Tuesday, March 30, 2010

Diagnosis Flawed

This week I stopped smoking cigarettes while drinking coffee. I finished reading Codependent No More (after doing the work in the back of the chapters). I started reading Adult Children of Alcoholics.

Here is the definition of schizophrenia:

"According to the revised fourth edition of the Diagnostic and Statistical Manual of Mental Disorders (DSM-IV-TR), to be diagnosed with schizophrenia, three diagnostic criteria must be met:[4]

  1. Characteristic symptoms: Two or more of the following, each present for much of the time during a one-month period (or less, if symptoms remitted with treatment).
    If the delusions are judged to be bizarre, or hallucinations consist of hearing one voice participating in a running commentary of the patient's actions or of hearing two or more voices conversing with each other, only that symptom is required above. The speech disorganization criterion is only met if it is severe enough to substantially impair communication.
  2. Social/occupational dysfunction: For a significant portion of the time since the onset of the disturbance, one or more major areas of functioning such as work, interpersonal relations, or self-care, are markedly below the level achieved prior to the onset.
  3. Duration: Continuous signs of the disturbance persist for at least six months. This six-month period must include at least one month of symptoms (or less, if symptoms remitted with treatment).
If signs of disturbance are present for more than a month but less than six months, the diagnosis of schizophreniform disorder is applied.[4] Psychotic symptoms lasting less than a month may be diagnosed as brief psychotic disorder, and various conditions may be classed as psychotic disorder not otherwise specified." --Wikipedia, March, 2010

At least one of the threee criteria for diagnosing schizophrenia was not met when I was diagnosed in March, 1996. Thus, the diagnosis itself is flawed.

I did not show "continuous signs of the disturbance [persisting] for at least six months." I remember being fine on New Year's Eve, when we celebrated with friends. I went home early in the morning to sleep rather than continuing to celebrate with the friends at the casino. So, there could not have been "continuous signs" for as long as required (six months). I was fine on January 1, 1996. I showed no symptoms whatsoever.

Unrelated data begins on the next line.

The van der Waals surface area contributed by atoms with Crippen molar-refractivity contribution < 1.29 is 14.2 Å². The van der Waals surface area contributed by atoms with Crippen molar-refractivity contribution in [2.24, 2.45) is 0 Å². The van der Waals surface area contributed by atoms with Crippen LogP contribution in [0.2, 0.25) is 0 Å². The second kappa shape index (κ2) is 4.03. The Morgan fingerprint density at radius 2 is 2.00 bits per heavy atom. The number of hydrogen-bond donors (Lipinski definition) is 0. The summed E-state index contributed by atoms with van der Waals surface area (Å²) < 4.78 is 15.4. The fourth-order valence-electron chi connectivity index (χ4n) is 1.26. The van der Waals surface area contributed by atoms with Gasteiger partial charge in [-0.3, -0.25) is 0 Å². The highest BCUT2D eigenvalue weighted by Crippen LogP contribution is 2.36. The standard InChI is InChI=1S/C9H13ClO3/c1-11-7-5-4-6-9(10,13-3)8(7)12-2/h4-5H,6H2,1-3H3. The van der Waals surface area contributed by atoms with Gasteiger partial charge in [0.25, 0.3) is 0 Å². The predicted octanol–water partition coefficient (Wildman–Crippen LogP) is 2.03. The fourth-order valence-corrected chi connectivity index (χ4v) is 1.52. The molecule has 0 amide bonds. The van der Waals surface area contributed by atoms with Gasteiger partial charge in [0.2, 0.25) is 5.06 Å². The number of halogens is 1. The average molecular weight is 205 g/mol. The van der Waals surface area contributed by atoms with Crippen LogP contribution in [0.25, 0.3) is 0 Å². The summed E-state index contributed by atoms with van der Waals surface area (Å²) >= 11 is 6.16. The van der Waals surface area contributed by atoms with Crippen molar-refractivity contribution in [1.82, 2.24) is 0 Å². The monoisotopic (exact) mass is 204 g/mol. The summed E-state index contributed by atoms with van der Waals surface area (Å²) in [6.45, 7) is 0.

My situation was not taken into account. When I arrived at the hospital I told the admitting nurse that I was suffering from PTSD. This was not taken into account at all. Perhaps me saying that was misread as a "delusion". Perhaps the admitting nurse had never heard of PTSD and I had to say Post Traumatic Stress Disorder, as I later thought. That was not considered whatsoever, as she forced me into a hospital gown and onto a metal bed under straps for what must have been over twelve to fourteen hours (the entirety of the night). The pain I experienced on that metal bed under straps is difficult to describe.

There was a camera on the ceiling, filming, I suppose, me on the metal bed under straps at my wrists and ankles. I had nothing on under a hospital gown. I could barely move at all for all of those hours. The pain I felt was huge during those hours, fourteen hours or so, I estimate.

I felt as if there were a noose around my neck. I felt as if I couldn't breathe. I couldn't move or escape. It was torture, pure torture, with no reason to it. I did nothing that warranted that torture.

I was later told that one has to be "a danger to her/himself or others" to be forced into a psychiatric hospital. I was neither when I was forced into one. I was not suicidal nor a threat to anyone.

  • medication: 5 mg Aripiprazole a.m., 10 mg Aripiprazole before sleep
  • sleep: average 10.6 hrs
  • exercise: walked (farther than last week) every day but one
  • diet: made certain to eat breakfast every day
  • weight: 153 lbs.
  • mood: ok all mornings upon rising

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